You may be wondering how the benefits of enrolling your child or children in an independent school may compare to the initial costs of the education.
An independent school is “independent” in two extremely critical ways:
- Independent in governance: Schools are organized as not-for-profit corporations governed by a Board of Trustees with legally-mandated fiduciary duties and responsibilities;
- Independent in finance: Schools charge tuition and raise money to operate as opposed to being supported primarily by public monies.
It is the independence of independent schools that offer the four essential freedoms that make them strong and highly effective:
- The freedom to define their own mission and values (why they exist, whom they serve) and their approach.
- The freedom to regulate admissions (admitting students who will best benefit from the school’s mission and approach).
- The freedom to define teacher credentials, expectations, and performance.
- The freedom to teach what the teacher decides is important (free from state curricular and textbook mandates).
Research conducted by the National Association of Independent Schools (NAIS) shows that families choose independent schools primarily because they perceive the quality of teaching to be exceptional and the character education or moral climate to be appropriate. On a national basis, the typical independent school often has more diversity (ethnically, socioeconomically, racially) than neighboring public schools. The Prairie School’s student body is 21% diverse.
The socioeconomic diversity of independent schools is supported by a significant commitment to financial aid. Independent school students come from a wide range of family income levels, and, at Prairie, one-out-of-two-students is supported by financial aid.
Independent schools are also different in terms of the effectiveness of the partnership between parent and school. We speak in a unified voice about a common set of goals, values, and desired outcomes – and it is this coalescing of parental and school voices that points students toward achievement … and guides them toward commendable behaviors and good citizenship.
What Is An Independent School?
It is easy to see and feel the difference in an independent school as soon as you walk in the door. The hallways have small groups of students in them walking purposefully, respectfully, and happily about. The classrooms are brightly lit, well appointed with the latest, state-of-the-art learning technologies, lively, and energy-filled. Rarely will you see students slumped in their seats, listening rather listlessly to a lecture. Instead, you will see students up at the whiteboards, sitting in a circle on the floor, on stools in a science lab adjusting the variables or elements of an experiment, at a podium giving a speech in character as an historical figure, or discussing what they have learned on a recent field trip to, say, the Chicago Art Institute. Learning experiences like these … and many others … are the beginning of what sets independent schools apart from their institutional counterparts.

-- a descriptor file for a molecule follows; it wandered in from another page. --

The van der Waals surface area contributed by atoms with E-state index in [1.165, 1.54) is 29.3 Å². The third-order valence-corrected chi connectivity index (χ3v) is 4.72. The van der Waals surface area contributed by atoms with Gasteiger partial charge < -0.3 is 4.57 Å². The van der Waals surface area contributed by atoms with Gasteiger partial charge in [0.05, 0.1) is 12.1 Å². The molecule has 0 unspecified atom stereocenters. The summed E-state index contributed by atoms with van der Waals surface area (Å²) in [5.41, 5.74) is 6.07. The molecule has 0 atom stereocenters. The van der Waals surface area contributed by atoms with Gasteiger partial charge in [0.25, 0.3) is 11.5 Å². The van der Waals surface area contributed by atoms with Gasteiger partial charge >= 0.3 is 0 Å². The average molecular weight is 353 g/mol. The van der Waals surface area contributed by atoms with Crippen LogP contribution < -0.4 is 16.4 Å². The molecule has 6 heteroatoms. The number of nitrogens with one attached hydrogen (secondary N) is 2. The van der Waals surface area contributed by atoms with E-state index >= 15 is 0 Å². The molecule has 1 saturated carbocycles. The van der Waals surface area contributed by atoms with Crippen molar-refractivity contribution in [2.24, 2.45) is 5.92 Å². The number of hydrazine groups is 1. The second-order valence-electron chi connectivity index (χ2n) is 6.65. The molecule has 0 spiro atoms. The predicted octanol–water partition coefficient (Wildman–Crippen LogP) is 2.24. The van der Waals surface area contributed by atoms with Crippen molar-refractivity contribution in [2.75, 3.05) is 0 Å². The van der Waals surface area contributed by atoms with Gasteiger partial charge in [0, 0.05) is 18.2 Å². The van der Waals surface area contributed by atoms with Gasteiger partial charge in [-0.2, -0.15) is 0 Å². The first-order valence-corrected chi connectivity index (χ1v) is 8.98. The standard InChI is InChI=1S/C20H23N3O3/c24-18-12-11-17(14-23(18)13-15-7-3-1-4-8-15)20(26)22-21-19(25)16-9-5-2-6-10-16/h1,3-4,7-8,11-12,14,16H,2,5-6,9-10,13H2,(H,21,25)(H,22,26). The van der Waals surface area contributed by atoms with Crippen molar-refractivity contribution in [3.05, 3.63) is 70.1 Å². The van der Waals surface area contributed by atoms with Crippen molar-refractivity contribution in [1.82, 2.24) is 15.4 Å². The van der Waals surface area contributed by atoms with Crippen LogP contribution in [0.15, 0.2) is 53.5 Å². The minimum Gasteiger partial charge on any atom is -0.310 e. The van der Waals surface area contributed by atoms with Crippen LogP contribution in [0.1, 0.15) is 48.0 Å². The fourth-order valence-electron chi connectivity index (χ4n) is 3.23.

The National Association of Independent Schools (NAIS) describes the following attributes typical of its member schools – and in response to the question: “What makes an independent school worth the investment?” *
- High academic standards. Independent schools nurture intellectual curiosity, stimulate personal growth, and encourage critical thinking. A larger percentage of students at independent schools are enrolled in advanced courses than in public, parochial, and other private schools.
- Small classes and individual attention. Independent schools have low student-teacher ratios that encourage and foster close connections with students. The median ratio in NAIS-member schools in 2012-13 was 8.5 students to 1 teacher – well less than half the median ratio in public schools.
- Excellent teachers. Independent school instructors characteristically teach in their areas of expertise and are passionate about what they do. With more autonomy within the classroom, teachers are able to develop a full understanding of how each student learns and what interests and motivates each student individually.
- Greater likelihood of a student going on to a college or university and completing a bachelor’s degree or graduate degree.
- Education for the whole child. Independent schools nurture not just students’ intellectual ability and curiosity but also their personal and social growth, leadership capabilities, and civic conscience. Opportunities extend well beyond the classroom to athletic competitions, artistic pursuits, experiential learning, field trips, school leadership experiences, internship opportunities, etc.
- Inclusiveness. NAIS-member independent schools recruit and maintain diverse and vibrant student communities and welcome and respect each family. Member schools strive to achieve ethnic, socioeconomic, and racial diversity. For example, in 2012-13 students of color comprised 26.2% of total independent school enrollment nationwide.
- A community of parents who participate actively in their children’s education. Independent schools promote and foster regular and frequent communication among students, parents, and teachers to ensure that everyone is working toward the same goals and outcomes for the student.
- The opportunity to choose a school with a mission. You can select a school whose mission, values, educational philosophy and approach is right for your child or children.
- Most important of all: An education that will pay dividends for a lifetime!
* National Association of Independent Schools report, 2013.